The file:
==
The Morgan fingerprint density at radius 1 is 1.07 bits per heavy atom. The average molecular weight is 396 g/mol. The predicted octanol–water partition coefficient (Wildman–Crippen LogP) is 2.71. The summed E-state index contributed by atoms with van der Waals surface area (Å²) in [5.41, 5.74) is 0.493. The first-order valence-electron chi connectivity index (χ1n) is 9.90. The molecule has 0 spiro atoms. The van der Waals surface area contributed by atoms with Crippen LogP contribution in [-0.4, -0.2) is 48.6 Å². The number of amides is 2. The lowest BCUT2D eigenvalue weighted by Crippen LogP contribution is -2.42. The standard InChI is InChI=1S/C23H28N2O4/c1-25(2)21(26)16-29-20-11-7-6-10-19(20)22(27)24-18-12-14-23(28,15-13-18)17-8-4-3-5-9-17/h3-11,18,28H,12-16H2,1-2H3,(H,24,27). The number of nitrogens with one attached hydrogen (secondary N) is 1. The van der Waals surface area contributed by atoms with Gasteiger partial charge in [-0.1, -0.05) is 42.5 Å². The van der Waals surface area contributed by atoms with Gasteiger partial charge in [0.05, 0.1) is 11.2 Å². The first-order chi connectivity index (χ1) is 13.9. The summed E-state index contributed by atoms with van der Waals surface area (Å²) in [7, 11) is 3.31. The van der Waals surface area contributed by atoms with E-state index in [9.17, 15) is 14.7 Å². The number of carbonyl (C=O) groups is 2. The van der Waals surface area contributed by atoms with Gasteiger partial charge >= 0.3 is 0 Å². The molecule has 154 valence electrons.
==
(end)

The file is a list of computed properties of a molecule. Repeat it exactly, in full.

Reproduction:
The Morgan fingerprint density at radius 1 is 1.07 bits per heavy atom. The average molecular weight is 396 g/mol. The predicted octanol–water partition coefficient (Wildman–Crippen LogP) is 2.71. The summed E-state index contributed by atoms with van der Waals surface area (Å²) in [5.41, 5.74) is 0.493. The first-order valence-electron chi connectivity index (χ1n) is 9.90. The molecule has 0 spiro atoms. The van der Waals surface area contributed by atoms with Crippen LogP contribution in [-0.4, -0.2) is 48.6 Å². The number of amides is 2. The lowest BCUT2D eigenvalue weighted by Crippen LogP contribution is -2.42. The standard InChI is InChI=1S/C23H28N2O4/c1-25(2)21(26)16-29-20-11-7-6-10-19(20)22(27)24-18-12-14-23(28,15-13-18)17-8-4-3-5-9-17/h3-11,18,28H,12-16H2,1-2H3,(H,24,27). The number of nitrogens with one attached hydrogen (secondary N) is 1. The van der Waals surface area contributed by atoms with Gasteiger partial charge in [-0.1, -0.05) is 42.5 Å². The van der Waals surface area contributed by atoms with Gasteiger partial charge in [0.05, 0.1) is 11.2 Å². The first-order chi connectivity index (χ1) is 13.9. The summed E-state index contributed by atoms with van der Waals surface area (Å²) in [7, 11) is 3.31. The van der Waals surface area contributed by atoms with E-state index in [9.17, 15) is 14.7 Å². The number of carbonyl (C=O) groups is 2. The van der Waals surface area contributed by atoms with Gasteiger partial charge >= 0.3 is 0 Å². The molecule has 154 valence electrons.